If you thought a World Cup win guaranteed women soccer players safe and professional playing conditions, think again. Goalkeeper Hope Solo — who was just announced as a member of the 2016 Olympics team — wrote a post titled "Time For Change" on her personal blog Tuesday. In it, she details the subpar conditions, pay, and treatment that professional players in the National Women's Soccer League (NWSL) have to deal with. The post comes shortly after her own NWSL team (the Seattle Reign) was forced to play in the outfield of a baseball stadium that barely met the league's regulations.
"While Sunday’s field issues made national headlines, which we were all so glad to see, the truth is that the standards of our league are so inconsistent and disappointing across the board, these kinds of incidents are really the rule and not the exception," she wrote.
She added, "It’s far past time that the women in our league start being treated like professional athletes — otherwise, we might as well just admit that the NWSL is just a semi-pro league, and stop pretending like it’s the best women’s league in the world."
Her post included statistics showing that the salaries for most women players place them below the poverty line. (For the record: The U.S. Census Bureau sets the poverty line for one person under age 65 at $12,331. Solo claims most players make between $6,000 and $14,000 in salary). Solo shared that the league often doesn't provide adequate gear for its athletes, and that field conditions for games are "poor." Solo also suggested that there is inadequate medical support for players and nearly non-existent security at events. In addition to the allegations against the league, Solo shared personal photos that document the unequal treatment, from dirty showers to unprofessional attire. "We get the same goalkeeping jersey that any fan can get, not fitted professional ones that any men's team would get," she wrote in one caption.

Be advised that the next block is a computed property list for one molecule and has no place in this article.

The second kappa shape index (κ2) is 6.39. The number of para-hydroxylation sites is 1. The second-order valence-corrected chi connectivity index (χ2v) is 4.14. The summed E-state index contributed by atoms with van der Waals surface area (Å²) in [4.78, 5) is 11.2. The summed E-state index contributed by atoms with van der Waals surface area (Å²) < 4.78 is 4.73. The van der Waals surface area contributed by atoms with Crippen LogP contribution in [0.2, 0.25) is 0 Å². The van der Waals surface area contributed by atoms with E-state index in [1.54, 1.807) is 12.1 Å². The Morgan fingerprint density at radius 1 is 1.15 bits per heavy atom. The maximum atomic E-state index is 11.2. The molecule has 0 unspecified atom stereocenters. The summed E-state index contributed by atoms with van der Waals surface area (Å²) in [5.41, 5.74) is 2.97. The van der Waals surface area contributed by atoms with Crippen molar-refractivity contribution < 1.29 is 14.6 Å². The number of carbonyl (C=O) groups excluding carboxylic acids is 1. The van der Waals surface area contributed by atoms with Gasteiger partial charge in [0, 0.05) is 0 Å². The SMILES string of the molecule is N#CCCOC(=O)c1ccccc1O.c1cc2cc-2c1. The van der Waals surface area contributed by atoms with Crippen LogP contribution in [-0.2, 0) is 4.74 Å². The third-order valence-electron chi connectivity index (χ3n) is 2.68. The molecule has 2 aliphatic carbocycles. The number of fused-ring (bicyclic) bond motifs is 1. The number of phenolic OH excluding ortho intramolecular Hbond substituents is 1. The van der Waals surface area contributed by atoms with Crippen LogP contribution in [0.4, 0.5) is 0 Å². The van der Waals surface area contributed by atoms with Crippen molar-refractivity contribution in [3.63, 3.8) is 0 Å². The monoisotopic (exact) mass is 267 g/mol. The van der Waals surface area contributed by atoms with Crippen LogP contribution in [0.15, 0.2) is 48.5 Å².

This isn't the first time Solo has called out the double standard in soccer. She and her teammates have been outspoken about major pay disparities between male and female professional soccer players. They even filed a federal complaint, charging U.S. Soccer with wage discrimination in March. Solo and her teammates are also the driving force behind the "Equal Play Equal Pay" t-shirt campaign, which directs 100% of its proceeds to the NWSL trust fund.
The U.S. women's national soccer team (which represents the country on the international level and is not affiliated with NWSL) is number one in the world right now, and the team's 2015 FIFA World Cup win was the most watched soccer game in U.S. history. Yet these major strides for women's soccer have done little to improve things for female players in the NWSL, Solo writes. She ended her latest blog post saying, "[E]quality is about more than just equal pay. It’s about fairness. And what’s happening in the NWSL is not fair."